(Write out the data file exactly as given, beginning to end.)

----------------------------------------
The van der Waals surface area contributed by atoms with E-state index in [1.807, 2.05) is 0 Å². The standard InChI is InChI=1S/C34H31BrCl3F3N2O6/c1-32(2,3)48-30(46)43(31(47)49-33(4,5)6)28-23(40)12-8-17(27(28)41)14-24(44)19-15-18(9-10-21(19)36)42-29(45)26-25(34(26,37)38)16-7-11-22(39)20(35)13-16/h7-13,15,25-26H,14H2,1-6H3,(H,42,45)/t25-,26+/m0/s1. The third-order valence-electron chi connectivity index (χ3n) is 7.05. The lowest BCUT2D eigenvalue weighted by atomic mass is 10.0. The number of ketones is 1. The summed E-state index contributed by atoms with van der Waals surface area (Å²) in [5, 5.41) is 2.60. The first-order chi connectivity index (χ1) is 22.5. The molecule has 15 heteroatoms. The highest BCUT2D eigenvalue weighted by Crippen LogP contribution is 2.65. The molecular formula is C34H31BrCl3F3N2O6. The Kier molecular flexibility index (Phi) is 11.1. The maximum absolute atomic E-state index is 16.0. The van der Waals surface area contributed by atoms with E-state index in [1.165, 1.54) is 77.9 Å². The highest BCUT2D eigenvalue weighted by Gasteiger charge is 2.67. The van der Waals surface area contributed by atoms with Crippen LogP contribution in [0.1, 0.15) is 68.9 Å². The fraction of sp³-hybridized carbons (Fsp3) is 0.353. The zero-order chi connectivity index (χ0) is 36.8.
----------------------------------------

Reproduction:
The van der Waals surface area contributed by atoms with E-state index in [1.807, 2.05) is 0 Å². The standard InChI is InChI=1S/C34H31BrCl3F3N2O6/c1-32(2,3)48-30(46)43(31(47)49-33(4,5)6)28-23(40)12-8-17(27(28)41)14-24(44)19-15-18(9-10-21(19)36)42-29(45)26-25(34(26,37)38)16-7-11-22(39)20(35)13-16/h7-13,15,25-26H,14H2,1-6H3,(H,42,45)/t25-,26+/m0/s1. The third-order valence-electron chi connectivity index (χ3n) is 7.05. The lowest BCUT2D eigenvalue weighted by atomic mass is 10.0. The number of ketones is 1. The summed E-state index contributed by atoms with van der Waals surface area (Å²) in [5, 5.41) is 2.60. The first-order chi connectivity index (χ1) is 22.5. The molecule has 15 heteroatoms. The highest BCUT2D eigenvalue weighted by Crippen LogP contribution is 2.65. The molecular formula is C34H31BrCl3F3N2O6. The Kier molecular flexibility index (Phi) is 11.1. The maximum absolute atomic E-state index is 16.0. The van der Waals surface area contributed by atoms with E-state index in [1.165, 1.54) is 77.9 Å². The highest BCUT2D eigenvalue weighted by Gasteiger charge is 2.67. The van der Waals surface area contributed by atoms with Crippen LogP contribution in [0.1, 0.15) is 68.9 Å². The fraction of sp³-hybridized carbons (Fsp3) is 0.353. The zero-order chi connectivity index (χ0) is 36.8.